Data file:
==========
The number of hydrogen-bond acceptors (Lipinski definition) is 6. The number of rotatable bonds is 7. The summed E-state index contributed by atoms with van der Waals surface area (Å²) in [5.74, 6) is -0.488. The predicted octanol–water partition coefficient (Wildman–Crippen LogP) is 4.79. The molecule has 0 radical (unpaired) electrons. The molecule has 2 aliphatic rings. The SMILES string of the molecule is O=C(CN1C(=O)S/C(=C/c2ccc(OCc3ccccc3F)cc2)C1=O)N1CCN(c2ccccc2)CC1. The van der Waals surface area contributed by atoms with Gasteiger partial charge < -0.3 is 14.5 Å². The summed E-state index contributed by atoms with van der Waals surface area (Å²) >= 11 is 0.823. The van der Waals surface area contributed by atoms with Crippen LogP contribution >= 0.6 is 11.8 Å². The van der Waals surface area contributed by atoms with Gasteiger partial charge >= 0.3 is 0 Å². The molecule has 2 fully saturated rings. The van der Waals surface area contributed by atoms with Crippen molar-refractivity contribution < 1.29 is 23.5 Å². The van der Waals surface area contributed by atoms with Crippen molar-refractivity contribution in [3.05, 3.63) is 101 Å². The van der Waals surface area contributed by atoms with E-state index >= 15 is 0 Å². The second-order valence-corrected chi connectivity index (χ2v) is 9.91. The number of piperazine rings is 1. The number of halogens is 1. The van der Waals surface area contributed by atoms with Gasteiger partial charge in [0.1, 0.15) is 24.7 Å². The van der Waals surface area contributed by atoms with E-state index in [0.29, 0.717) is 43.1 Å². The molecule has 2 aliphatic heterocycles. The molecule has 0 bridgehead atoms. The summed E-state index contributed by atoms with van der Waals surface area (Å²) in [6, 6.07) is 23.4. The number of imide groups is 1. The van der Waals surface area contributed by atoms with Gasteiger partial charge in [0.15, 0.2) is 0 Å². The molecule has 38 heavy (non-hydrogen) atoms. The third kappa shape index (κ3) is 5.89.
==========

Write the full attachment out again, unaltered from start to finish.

The number of hydrogen-bond acceptors (Lipinski definition) is 6. The number of rotatable bonds is 7. The summed E-state index contributed by atoms with van der Waals surface area (Å²) in [5.74, 6) is -0.488. The predicted octanol–water partition coefficient (Wildman–Crippen LogP) is 4.79. The molecule has 0 radical (unpaired) electrons. The molecule has 2 aliphatic rings. The SMILES string of the molecule is O=C(CN1C(=O)S/C(=C/c2ccc(OCc3ccccc3F)cc2)C1=O)N1CCN(c2ccccc2)CC1. The van der Waals surface area contributed by atoms with Gasteiger partial charge < -0.3 is 14.5 Å². The summed E-state index contributed by atoms with van der Waals surface area (Å²) >= 11 is 0.823. The van der Waals surface area contributed by atoms with Crippen LogP contribution >= 0.6 is 11.8 Å². The van der Waals surface area contributed by atoms with Gasteiger partial charge >= 0.3 is 0 Å². The molecule has 2 fully saturated rings. The van der Waals surface area contributed by atoms with Crippen molar-refractivity contribution < 1.29 is 23.5 Å². The van der Waals surface area contributed by atoms with Crippen molar-refractivity contribution in [3.05, 3.63) is 101 Å². The van der Waals surface area contributed by atoms with E-state index >= 15 is 0 Å². The second-order valence-corrected chi connectivity index (χ2v) is 9.91. The number of piperazine rings is 1. The number of halogens is 1. The van der Waals surface area contributed by atoms with Gasteiger partial charge in [0.1, 0.15) is 24.7 Å². The van der Waals surface area contributed by atoms with E-state index in [0.29, 0.717) is 43.1 Å². The molecule has 2 aliphatic heterocycles. The molecule has 0 bridgehead atoms. The summed E-state index contributed by atoms with van der Waals surface area (Å²) in [6, 6.07) is 23.4. The number of imide groups is 1. The van der Waals surface area contributed by atoms with Gasteiger partial charge in [0.15, 0.2) is 0 Å². The molecule has 38 heavy (non-hydrogen) atoms. The third kappa shape index (κ3) is 5.89.